|Grand Union Canal|
The Grand Union Canal in England is part of the British canal system. It is the principal navigable waterway between London and the Midlands. Starting in London, one arm runs to Leicester and another ends in Birmingham, with latter stretching for 137 miles (220 km) with 166 locks from London. The Birmingham line has a number of short branches to places including Slough, Aylesbury, Wendover, and Northampton. The Leicester line has two short arms of its own, to Market Harborough and Welford.
It has links with other canals and navigable waterways, including the River Thames, the Regent's Canal, the River Nene and River Soar, the Oxford Canal, the Stratford-upon-Avon Canal, the Digbeth Branch Canal and the Birmingham and Fazeley Canal.
The canal south of Braunston to the River Thames at Brentford in London is the original Grand Junction Canal. At Braunston the latter met the Oxford Canal linking back to the Thames to the south and to Coventry to the north via the Coventry Canal. "Grand Union Canal" is also the original name for what is now the Leicester line of the modern Grand Union, running from short east of Braunston to Leicester, and which is now sometimes referred to as the Old Grand Union Canal to avoid ambiguity.
Further information: Grand Junction Canal § History
The Grand Union Canal in its current form came into being on 1 January 1929 when the Regent's Canal and the Grand Junction Canal agreed that amalgamation and modernisation were the only way to remain competitive against rail and newly-developing road transport:
A five/mile (eight-km) section of the Oxford Canal forms the main line of the Grand Union between Braunston and Napton-on-the-Hill. Although the Grand Union intended to buy the Oxford Canal and Coventry Canal, these purchases did not take place.
The section of the main line between Brentford and Braunston (formerly the Grand Junction Canal) was built as a 'wide' or 'broad' canal – that is, its locks were wide enough to accommodate two narrowboats abreast (side by side) or a single wide barge up to 14 feet (4.3 m) in beam.
However, the onward sections from Braunston to Birmingham had been built as 'narrow' canals – that is, the locks could accommodate only a single narrowboat. An Act of Parliament of 1931 was passed authorising a key part of the modernisation scheme of the Grand Union, supported by government grants. The narrow locks (and several bridges) between Napton and Camp Hill Top Lock in Birmingham were rebuilt to take widebeam boats or barges up to 12 feet 6 inches (3.81 m) in beam, or two narrowboats. The canal was dredged and bank improvements carried out: the depth was increased to 5 feet 6 inches (1.68 m) to allow heavier cargoes, and the minimum width increased to 26 feet (7.9 m) to enable two boats of 12 feet 6 inches to pass. Lock works were completed in 1934 when the Duke of Kent opened the new broad locks at Hatton, and other improvements finished by 1937.
However, these improvements to depth and width were never carried out between Braunston and London. Camp Hill Locks in Birmingham were not widened, as it would have been very expensive and of little point, since they lead only to further flights of locks not in the ownership of the Grand Union. A new basin and warehouse were constructed at Tyseley, above Camp Hill, to deal with this. Although the Grand Union company had a number of broad boats built to take advantage of the improvements, they never really caught on and the canal continued to be operated largely by pairs of narrow boats, whose journeys were facilitated by the newly widened locks in which they could breast up.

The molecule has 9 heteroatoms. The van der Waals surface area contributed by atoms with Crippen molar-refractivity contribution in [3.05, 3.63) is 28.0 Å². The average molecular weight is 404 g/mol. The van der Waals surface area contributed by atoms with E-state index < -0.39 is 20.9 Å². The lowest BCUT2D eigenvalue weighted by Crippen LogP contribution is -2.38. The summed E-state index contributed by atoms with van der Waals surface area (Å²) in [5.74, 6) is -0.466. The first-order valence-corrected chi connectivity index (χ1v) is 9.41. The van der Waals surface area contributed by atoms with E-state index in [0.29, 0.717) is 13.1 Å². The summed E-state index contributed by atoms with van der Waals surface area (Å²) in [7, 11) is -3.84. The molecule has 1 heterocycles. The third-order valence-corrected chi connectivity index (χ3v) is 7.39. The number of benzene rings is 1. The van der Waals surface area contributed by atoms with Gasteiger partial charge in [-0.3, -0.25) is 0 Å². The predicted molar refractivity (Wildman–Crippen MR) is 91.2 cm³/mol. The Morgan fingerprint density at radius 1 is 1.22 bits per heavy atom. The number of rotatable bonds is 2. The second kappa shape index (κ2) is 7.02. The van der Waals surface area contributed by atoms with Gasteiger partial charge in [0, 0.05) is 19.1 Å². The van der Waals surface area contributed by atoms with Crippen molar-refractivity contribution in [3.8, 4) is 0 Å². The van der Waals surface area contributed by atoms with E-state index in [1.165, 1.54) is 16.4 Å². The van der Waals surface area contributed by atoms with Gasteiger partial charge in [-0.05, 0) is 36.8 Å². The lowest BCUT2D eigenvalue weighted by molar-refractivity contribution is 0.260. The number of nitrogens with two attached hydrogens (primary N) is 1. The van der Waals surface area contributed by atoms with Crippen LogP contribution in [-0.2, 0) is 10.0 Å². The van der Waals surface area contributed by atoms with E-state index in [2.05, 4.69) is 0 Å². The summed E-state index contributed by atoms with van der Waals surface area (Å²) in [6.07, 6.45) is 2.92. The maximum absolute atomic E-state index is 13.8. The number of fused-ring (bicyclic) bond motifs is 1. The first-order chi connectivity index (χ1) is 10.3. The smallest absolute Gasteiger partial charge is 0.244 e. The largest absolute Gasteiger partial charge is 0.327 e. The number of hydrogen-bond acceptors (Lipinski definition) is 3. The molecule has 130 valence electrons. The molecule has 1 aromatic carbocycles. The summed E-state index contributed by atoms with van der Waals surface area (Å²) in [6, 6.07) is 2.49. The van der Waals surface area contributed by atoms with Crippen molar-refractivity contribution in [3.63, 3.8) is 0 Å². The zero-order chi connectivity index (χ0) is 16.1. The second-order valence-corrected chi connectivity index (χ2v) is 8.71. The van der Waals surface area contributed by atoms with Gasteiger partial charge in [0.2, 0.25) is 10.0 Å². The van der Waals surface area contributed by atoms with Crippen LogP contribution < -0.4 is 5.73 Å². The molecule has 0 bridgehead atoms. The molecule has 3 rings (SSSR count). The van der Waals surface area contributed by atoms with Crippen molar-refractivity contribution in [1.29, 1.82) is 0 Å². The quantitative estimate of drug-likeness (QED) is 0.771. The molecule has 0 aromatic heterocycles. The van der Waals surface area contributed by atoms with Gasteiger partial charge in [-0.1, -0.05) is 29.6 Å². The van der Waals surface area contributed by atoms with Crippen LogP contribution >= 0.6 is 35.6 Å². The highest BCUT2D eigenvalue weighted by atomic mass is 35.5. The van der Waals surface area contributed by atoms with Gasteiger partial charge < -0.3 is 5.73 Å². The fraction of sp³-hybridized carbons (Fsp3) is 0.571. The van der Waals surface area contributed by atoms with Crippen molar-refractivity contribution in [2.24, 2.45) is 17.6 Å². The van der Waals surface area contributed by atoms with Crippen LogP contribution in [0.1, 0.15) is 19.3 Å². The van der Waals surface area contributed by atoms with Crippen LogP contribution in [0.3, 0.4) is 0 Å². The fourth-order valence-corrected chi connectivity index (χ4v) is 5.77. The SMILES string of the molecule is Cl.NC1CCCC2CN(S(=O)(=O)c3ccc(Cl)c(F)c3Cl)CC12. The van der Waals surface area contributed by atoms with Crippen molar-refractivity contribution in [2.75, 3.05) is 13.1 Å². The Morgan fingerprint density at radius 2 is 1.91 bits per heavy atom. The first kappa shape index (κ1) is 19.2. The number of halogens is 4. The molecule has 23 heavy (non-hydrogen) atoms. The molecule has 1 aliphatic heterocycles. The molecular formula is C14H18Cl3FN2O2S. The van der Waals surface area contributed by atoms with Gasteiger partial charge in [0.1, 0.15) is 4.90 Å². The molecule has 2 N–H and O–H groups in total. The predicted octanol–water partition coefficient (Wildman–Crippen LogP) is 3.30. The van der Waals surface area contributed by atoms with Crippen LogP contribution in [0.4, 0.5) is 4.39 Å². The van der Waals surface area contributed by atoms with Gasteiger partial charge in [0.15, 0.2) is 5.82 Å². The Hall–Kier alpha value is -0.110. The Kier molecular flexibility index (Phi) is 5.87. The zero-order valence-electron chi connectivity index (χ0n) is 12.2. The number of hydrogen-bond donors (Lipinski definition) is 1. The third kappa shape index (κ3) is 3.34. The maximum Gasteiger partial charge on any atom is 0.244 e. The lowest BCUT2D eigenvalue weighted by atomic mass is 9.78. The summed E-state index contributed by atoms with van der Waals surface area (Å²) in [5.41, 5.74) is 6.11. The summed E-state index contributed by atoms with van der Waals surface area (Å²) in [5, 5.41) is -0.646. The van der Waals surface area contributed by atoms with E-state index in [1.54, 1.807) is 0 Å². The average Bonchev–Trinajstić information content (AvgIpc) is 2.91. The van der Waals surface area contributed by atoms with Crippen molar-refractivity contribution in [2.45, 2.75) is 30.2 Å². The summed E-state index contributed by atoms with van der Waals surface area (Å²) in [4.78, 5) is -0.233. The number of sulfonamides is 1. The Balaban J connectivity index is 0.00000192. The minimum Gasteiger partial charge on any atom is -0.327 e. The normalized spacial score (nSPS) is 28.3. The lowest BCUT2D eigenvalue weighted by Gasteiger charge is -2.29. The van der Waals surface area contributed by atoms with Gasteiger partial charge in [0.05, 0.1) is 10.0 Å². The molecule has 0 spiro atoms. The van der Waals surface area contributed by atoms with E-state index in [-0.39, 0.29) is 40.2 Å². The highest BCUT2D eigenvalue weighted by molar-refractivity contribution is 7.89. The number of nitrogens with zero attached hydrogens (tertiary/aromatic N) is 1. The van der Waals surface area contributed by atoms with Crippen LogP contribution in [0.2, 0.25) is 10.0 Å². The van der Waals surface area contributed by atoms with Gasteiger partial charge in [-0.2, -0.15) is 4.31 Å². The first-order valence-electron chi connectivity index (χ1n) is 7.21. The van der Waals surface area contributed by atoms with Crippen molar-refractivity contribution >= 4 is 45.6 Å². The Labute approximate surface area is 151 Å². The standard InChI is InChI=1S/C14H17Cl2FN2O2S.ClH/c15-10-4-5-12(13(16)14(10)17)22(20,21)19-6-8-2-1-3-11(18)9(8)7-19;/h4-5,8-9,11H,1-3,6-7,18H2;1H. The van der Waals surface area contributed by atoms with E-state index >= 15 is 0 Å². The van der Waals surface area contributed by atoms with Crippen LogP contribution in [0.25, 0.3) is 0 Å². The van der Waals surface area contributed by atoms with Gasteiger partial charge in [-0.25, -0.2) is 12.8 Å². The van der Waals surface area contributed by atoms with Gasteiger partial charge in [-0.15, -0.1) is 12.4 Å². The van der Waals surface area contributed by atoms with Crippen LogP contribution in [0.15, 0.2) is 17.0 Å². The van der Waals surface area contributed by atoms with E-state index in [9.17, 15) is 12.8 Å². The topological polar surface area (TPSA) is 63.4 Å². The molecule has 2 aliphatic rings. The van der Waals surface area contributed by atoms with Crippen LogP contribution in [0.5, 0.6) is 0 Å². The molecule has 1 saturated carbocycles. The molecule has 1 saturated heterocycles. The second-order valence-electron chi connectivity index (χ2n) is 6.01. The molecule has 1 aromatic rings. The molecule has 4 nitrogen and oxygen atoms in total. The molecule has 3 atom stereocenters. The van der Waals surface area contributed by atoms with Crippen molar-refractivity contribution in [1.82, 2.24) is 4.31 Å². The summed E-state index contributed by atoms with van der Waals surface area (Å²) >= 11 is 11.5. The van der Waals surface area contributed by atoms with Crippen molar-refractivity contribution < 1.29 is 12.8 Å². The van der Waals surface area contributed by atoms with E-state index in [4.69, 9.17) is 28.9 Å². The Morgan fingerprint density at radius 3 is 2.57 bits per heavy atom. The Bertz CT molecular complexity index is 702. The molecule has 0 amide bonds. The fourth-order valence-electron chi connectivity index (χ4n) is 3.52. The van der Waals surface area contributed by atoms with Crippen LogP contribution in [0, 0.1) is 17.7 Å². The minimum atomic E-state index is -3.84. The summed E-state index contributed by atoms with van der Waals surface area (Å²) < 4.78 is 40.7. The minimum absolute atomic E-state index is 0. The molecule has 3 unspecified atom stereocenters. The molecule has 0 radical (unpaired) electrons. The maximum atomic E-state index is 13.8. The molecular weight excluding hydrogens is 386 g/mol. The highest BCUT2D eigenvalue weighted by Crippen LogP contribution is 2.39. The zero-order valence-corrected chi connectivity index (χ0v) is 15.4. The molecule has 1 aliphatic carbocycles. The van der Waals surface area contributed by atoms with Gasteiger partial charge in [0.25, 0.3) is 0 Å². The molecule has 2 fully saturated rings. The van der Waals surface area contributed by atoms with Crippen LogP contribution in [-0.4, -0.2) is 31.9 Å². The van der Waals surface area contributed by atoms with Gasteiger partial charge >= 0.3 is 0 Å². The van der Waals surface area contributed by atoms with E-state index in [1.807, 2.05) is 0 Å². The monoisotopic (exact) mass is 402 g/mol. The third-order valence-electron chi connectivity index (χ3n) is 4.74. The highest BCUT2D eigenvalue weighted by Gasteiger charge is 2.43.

The three sections between Norton junction and the River Trent (collectively known as the 'Leicester line') are mixed in size. From Norton to Foxton, the route is a narrow canal. From below Foxton to Leicester it is a wide canal. From Leicester to the Trent, the route is effectively the River Soar and the locks and bridges are wide. Another Act of 1931 authorised the widening of the locks at Watford Locks and Foxton Locks, but with government grants for this section not forthcoming, the work was not carried out.
The Grand Union Canal was nationalised in 1948, control transferring to the British Transport Commission, and in 1962 to the British Waterways Board, later British Waterways. Commercial traffic continued to decline, effectively ceasing in the 1970s, though lime juice was carried from Brentford to Boxmoor until 1981, and aggregates on the River Soar until 1995. However, leisure traffic took over, and the canal is now as busy as it ever was, with leisure boating complemented by fishing, towpath walking and gongoozling. More recently freight traffic returned with the carriage of aggregates from Denham to West Drayton in barges and narrow boats, and the opening of a new wharf for re-cyclables and aggregates at Old Oak Common.
One end of the Grand Union Canal (Grand Junction Canal – Main Line) is at Brentford on the River Thames in west London, where the canal follows the engineered course of the Brent. The double Thames Lock at Brentford separates the Tideway administered by the Port of London Authority from the River Brent/Grand Union Canal, administered by the Canal & River Trust. The locks on the canal are partially numbered: numbered consecutively south of its turn-off for Leicester, Braunston Junction. Thames Lock is lock number 101.
For more than 3 miles (4.8 km) upstream of Thames Lock, the canal and the Brent are one and the same, and the waterway is semi-tidal until the double Gauging Lock (lock 100) at Brentford. Just upstream of the Gauging Lock was a large canal basin, now known as Brentford Lock, from which the canal covers more distance passing through two more locks. The river and canal part at the base of the Hanwell flight of locks (92–97), before two more locks take the canal to Norwood Green. It then heads westward over level ground through Southall, Hayes and Yiewsley until it reaches the gentle valley of the Colne.
Three miles (5 km) from Norwood on this long level is Bulls Bridge Junction, once the site of the Grand Union Canal Carrying Company's main dockyard. At Bulls Bridge, the Paddington Arm branches off to the north and runs 12 miles (19 km) to join the Regents Canal at Little Venice (see below). Just before Uxbridge is Cowley Peachey Junction, where the Slough Arm branches off westward.